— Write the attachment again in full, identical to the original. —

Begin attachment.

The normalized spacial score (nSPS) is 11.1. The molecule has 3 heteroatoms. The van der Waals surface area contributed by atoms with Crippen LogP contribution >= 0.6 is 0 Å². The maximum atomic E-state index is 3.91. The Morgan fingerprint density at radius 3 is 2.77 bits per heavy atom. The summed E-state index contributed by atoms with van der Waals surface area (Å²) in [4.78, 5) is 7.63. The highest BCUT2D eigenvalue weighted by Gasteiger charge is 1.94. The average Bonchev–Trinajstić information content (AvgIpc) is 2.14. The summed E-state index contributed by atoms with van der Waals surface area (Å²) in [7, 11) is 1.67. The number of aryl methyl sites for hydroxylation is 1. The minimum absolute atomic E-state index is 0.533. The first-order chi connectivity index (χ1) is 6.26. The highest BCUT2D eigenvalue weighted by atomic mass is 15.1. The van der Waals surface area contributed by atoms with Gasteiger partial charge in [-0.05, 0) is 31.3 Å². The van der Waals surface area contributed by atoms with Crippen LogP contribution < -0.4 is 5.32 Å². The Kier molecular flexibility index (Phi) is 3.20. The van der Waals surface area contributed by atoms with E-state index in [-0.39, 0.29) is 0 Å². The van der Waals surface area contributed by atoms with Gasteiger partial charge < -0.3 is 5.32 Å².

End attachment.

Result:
The normalized spacial score (nSPS) is 11.1. The molecule has 3 heteroatoms. The van der Waals surface area contributed by atoms with Crippen LogP contribution >= 0.6 is 0 Å². The maximum atomic E-state index is 3.91. The Morgan fingerprint density at radius 3 is 2.77 bits per heavy atom. The summed E-state index contributed by atoms with van der Waals surface area (Å²) in [4.78, 5) is 7.63. The highest BCUT2D eigenvalue weighted by Gasteiger charge is 1.94. The average Bonchev–Trinajstić information content (AvgIpc) is 2.14. The summed E-state index contributed by atoms with van der Waals surface area (Å²) in [7, 11) is 1.67. The number of aryl methyl sites for hydroxylation is 1. The minimum absolute atomic E-state index is 0.533. The first-order chi connectivity index (χ1) is 6.26. The highest BCUT2D eigenvalue weighted by atomic mass is 15.1. The van der Waals surface area contributed by atoms with Gasteiger partial charge in [-0.05, 0) is 31.3 Å². The van der Waals surface area contributed by atoms with Crippen LogP contribution < -0.4 is 5.32 Å². The Kier molecular flexibility index (Phi) is 3.20. The van der Waals surface area contributed by atoms with E-state index in [-0.39, 0.29) is 0 Å². The van der Waals surface area contributed by atoms with Gasteiger partial charge < -0.3 is 5.32 Å².